By REID TUCKER
The Highway 331 Blue Ribbon Task Force voted unanimously to recommend a voter referendum to for a local sales tax increase, needed to raise $75 million for the construction of a new bridge across Choctawhatchee Bay.
As reported in last week’s edition of this newspaper and in others, the task force held off on its recommendation at the group’s previous meeting on Thursday, Jan. 12. However, after another session of public comment and discussion among the five committee members on Jan. 19, it was concluded that the public should vote to decide whether or not to support a sales tax increase of up to 1 percent.
The task force recommended that the referendum contain language limiting the use of sales tax revenues to paying for the bridge and also that the tax, if approved, will irrevocably expire when the debt is paid, never to be extended. Furthermore, the task force was in favor of advising the County Commission to strongly consider tax increases of less than 1 percent should the referendum pass.
Much discussion at the last meeting was centered around whether or not it was possible to include multiple options – for example, toll, tax (or how much of one) or no bridge at all – on a proposed referendum. However, legal review showed that state statute stipulates the exact language of the referendum include only a vote for or against a tax. The other options would require further referendums, an action considered cost-prohibitive as well as possibly being incompatible with the timeline laid out by the Florida Department of Transportation.
FDOT is set to begin construction of the shore to shore bridge in 2013 if Walton County comes up its share of the money, if not, DOT will take its money elsewhere.
Should the referendum, which required 120 days’ notice, fail to pass when put to the vote come May, the County Commissioners can still vote to support a state-run toll on the new span of the bridge, though projections from the Florida Department of Transportation show that a $2 or $3 toll would have to be in place for at least 30 years to foot the $75 million bill. By contrast, County Finance Director Bill Imfeld’s data shows that a 1-percent local tax option could raise $12 million per year, which means a tax would take approximately 10 years to pay for Walton County’s contribution to the $177 million project. Data provided by the county shows that 56 percent of a burden for sales tax hike would be borne by tourists and the rest by county residents.
Compared to the last meeting, when public opinion was fairly divided among those in favor of a toll, those for a tax referendum and those against the bridge altogether, none who spoke at the most recent meeting favored a toll. Colby Anderson, who owns a small insulation company, said a toll would impede his ability to compete with rival businesses in Okaloosa and Bay counties which would not have to pay a southbound toll on the new bridge. Anderson, among others at the meeting, was not entirely convinced that new bridge was necessary or even prudent given the financial situation the county finds itself in but nevertheless contended that, should a bridge be built, the cost should be shared by every resident of the county.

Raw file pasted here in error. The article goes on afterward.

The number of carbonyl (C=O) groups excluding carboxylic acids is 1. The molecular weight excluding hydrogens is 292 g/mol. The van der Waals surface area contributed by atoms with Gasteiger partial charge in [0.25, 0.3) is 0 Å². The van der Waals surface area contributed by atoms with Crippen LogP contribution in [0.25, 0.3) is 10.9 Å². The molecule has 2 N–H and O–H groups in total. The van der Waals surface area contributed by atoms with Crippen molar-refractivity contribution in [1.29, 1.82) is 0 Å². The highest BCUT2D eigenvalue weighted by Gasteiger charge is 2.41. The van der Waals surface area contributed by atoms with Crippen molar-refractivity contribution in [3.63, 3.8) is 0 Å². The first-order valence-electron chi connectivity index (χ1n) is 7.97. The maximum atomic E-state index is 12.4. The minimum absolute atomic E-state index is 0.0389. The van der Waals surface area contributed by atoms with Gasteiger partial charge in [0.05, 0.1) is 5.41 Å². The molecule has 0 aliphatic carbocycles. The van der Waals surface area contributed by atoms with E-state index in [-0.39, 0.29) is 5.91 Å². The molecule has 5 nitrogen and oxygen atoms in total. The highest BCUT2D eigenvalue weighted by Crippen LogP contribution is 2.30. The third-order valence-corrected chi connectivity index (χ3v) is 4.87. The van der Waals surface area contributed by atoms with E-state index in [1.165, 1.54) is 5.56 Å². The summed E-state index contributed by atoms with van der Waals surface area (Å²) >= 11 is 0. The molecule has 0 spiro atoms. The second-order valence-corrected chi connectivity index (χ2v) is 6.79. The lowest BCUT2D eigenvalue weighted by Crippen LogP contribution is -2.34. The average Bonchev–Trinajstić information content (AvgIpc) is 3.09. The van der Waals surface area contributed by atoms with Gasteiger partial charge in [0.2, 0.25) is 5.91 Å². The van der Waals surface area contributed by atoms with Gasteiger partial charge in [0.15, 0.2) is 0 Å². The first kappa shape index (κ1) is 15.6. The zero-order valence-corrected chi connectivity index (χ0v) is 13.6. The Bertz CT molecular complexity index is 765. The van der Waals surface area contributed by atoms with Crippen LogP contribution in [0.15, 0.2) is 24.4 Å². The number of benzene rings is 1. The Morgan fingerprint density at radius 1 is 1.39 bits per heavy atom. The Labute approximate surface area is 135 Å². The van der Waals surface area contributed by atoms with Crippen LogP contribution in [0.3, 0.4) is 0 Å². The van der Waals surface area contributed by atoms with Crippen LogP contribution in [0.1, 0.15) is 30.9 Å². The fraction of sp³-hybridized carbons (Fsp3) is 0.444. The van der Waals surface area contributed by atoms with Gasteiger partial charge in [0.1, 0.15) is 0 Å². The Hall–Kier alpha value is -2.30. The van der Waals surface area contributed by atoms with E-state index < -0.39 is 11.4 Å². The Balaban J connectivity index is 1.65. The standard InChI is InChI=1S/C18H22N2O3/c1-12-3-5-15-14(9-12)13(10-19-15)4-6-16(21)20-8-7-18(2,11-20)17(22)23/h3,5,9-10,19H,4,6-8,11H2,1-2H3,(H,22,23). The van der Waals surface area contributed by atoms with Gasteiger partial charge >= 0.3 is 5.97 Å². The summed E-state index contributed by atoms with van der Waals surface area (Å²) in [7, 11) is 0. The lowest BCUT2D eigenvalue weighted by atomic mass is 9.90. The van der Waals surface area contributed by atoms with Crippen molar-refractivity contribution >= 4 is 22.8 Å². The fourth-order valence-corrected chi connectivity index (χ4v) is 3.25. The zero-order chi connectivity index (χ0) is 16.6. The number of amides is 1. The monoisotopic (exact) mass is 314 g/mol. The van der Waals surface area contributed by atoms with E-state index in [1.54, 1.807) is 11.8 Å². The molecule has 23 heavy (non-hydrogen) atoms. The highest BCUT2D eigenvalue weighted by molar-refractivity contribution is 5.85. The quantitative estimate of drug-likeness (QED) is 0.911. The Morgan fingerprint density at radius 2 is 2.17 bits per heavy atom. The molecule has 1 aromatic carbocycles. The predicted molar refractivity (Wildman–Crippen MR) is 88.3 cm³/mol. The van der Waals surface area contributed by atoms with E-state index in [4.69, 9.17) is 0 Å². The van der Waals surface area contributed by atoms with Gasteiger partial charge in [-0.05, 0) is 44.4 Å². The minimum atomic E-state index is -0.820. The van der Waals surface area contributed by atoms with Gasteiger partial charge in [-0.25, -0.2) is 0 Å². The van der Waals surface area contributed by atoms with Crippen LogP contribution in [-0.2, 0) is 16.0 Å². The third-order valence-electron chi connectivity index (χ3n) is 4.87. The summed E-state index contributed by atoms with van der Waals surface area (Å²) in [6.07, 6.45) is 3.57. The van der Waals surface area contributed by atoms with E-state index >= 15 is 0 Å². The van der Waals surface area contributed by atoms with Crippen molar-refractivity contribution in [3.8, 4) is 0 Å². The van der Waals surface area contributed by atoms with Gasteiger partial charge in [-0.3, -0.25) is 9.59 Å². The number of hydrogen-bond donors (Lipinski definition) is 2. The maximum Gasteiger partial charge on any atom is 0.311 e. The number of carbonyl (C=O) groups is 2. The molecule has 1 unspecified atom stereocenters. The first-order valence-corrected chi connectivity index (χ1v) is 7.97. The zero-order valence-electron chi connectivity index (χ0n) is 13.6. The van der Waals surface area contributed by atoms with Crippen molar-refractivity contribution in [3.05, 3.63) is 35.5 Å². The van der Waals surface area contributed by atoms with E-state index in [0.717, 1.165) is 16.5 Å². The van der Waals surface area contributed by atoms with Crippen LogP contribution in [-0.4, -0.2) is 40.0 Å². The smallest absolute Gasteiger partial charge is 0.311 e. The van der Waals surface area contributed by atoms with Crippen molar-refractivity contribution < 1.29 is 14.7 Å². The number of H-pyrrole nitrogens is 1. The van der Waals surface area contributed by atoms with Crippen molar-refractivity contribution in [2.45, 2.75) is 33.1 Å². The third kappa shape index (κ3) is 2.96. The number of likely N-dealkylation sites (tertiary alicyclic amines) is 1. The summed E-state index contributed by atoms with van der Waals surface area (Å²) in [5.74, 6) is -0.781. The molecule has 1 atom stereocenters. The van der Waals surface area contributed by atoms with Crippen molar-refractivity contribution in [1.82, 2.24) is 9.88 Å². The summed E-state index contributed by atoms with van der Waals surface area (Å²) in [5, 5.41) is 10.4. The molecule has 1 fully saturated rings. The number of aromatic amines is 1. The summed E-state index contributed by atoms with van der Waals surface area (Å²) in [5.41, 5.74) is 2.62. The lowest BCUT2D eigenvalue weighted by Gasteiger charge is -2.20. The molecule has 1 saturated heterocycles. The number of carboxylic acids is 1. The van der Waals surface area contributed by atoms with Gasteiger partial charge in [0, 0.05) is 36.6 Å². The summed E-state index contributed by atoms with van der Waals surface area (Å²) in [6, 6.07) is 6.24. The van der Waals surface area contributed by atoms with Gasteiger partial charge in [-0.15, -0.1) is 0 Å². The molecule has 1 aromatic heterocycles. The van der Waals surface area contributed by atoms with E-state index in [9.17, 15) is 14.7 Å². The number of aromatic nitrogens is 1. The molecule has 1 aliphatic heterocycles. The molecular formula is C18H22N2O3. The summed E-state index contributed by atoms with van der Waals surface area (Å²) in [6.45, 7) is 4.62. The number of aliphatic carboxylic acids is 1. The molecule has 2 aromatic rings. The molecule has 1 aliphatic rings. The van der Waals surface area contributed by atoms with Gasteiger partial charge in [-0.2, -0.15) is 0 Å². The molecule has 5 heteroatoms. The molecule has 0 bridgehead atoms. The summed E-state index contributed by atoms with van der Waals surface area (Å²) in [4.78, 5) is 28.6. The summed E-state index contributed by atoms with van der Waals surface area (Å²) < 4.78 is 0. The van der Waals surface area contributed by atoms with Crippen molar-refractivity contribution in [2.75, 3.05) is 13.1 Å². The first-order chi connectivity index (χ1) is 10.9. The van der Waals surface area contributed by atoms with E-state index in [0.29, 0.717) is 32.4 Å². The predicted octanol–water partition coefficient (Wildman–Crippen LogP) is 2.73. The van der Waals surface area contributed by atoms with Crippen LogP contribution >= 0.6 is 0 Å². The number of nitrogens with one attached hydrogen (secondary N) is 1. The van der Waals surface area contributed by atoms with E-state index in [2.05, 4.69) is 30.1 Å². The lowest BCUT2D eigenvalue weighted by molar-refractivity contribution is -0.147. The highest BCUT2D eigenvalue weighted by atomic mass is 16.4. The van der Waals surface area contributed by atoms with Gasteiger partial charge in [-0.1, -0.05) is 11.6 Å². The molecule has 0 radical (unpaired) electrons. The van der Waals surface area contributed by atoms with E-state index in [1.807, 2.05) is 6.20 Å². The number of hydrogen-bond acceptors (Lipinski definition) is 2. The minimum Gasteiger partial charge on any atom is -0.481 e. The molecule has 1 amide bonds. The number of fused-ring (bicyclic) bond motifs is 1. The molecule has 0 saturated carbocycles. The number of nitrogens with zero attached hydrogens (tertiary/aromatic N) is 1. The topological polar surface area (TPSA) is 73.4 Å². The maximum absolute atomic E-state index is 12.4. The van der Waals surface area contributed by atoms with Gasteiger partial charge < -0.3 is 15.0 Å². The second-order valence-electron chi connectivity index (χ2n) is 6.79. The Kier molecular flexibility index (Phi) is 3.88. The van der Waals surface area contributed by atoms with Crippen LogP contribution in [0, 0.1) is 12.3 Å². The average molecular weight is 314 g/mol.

“If we are going to do it, I think the county should have to pay the tax, not just a certain group of people who access this bridge every single day,” Anderson said. “I think it needs to be distributed equally throughout the county.”
DeFuniak Springs resident J.B. Hillard said FDOT had not done sufficient research upon which to base the information it provided to the BCC, which in turn handed the responsibility of approaching the public over to the Blue Ribbon Task Force. He called the whole process “ill-prepared for public consumption,” while others agreed the county should carefully examine the future consequences of either option.
However, as task force member Leigh Grantham said, it was the panel’s responsibility to “choose the lesser of the evils.” Grantham said a referendum was the only way to gauge the public’s opinion since, even with three workshops held throughout the county, the task force had only heard from a small number of those to be potentially impacted by the panel’s recommendation and the BCC’s ultimate decision.
Task force member Bonnie McQuiston made a motion for a referendum, which was quickly seconded. After the proposed language of the referendum was hammered out, the recommendation passed unanimously and swiftly.
Walton County Sheriff Mike Adkinson said he had supported a voter referendum before he was ever asked to join the committee and that opinion had not wavered throughout the proceedings of the past meetings. He said that it was the responsibility of the BCC to take the issue of funding the bridge before the voters since it would amount to going “beyond what the taxpayers provided.” Adkinson contended that a referendum was the most equitable way for the people of the county to have a say in the matter.
“Whether you support [a tax], a toll or no bridge at all, that decision should not be, in [my] opinion, be made by a committee and/or the Board of County Commissioners,” Adkinson said. “That decision should be put before the voters.
“If we, as a county, decide that we do not want to pay a sales tax, then let us be prepared to live with it.”
The task force was set to make its recommendation for a referendum at the BCC’s meeting on Tuesday, Jan. 24.